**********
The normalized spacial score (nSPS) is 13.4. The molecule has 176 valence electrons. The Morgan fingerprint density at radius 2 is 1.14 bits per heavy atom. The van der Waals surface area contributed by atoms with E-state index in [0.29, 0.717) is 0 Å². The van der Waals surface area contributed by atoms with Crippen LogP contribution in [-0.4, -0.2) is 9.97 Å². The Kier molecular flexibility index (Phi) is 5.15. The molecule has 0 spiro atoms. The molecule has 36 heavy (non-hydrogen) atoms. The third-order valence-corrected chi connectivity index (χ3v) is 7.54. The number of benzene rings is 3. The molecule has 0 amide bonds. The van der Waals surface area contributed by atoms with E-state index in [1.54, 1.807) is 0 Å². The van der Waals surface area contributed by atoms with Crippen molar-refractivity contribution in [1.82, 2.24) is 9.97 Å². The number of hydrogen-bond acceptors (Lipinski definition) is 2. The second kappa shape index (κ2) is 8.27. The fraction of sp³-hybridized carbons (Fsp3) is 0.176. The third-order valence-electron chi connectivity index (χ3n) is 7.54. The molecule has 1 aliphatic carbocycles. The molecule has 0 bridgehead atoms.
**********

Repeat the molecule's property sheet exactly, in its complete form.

The normalized spacial score (nSPS) is 13.4. The molecule has 176 valence electrons. The Morgan fingerprint density at radius 2 is 1.14 bits per heavy atom. The van der Waals surface area contributed by atoms with E-state index in [0.29, 0.717) is 0 Å². The van der Waals surface area contributed by atoms with Crippen LogP contribution in [-0.4, -0.2) is 9.97 Å². The Kier molecular flexibility index (Phi) is 5.15. The molecule has 0 spiro atoms. The molecule has 36 heavy (non-hydrogen) atoms. The third-order valence-corrected chi connectivity index (χ3v) is 7.54. The number of benzene rings is 3. The molecule has 0 amide bonds. The van der Waals surface area contributed by atoms with E-state index in [1.54, 1.807) is 0 Å². The van der Waals surface area contributed by atoms with Crippen molar-refractivity contribution in [1.82, 2.24) is 9.97 Å². The number of hydrogen-bond acceptors (Lipinski definition) is 2. The second kappa shape index (κ2) is 8.27. The fraction of sp³-hybridized carbons (Fsp3) is 0.176. The third-order valence-electron chi connectivity index (χ3n) is 7.54. The molecule has 1 aliphatic carbocycles. The molecule has 0 bridgehead atoms.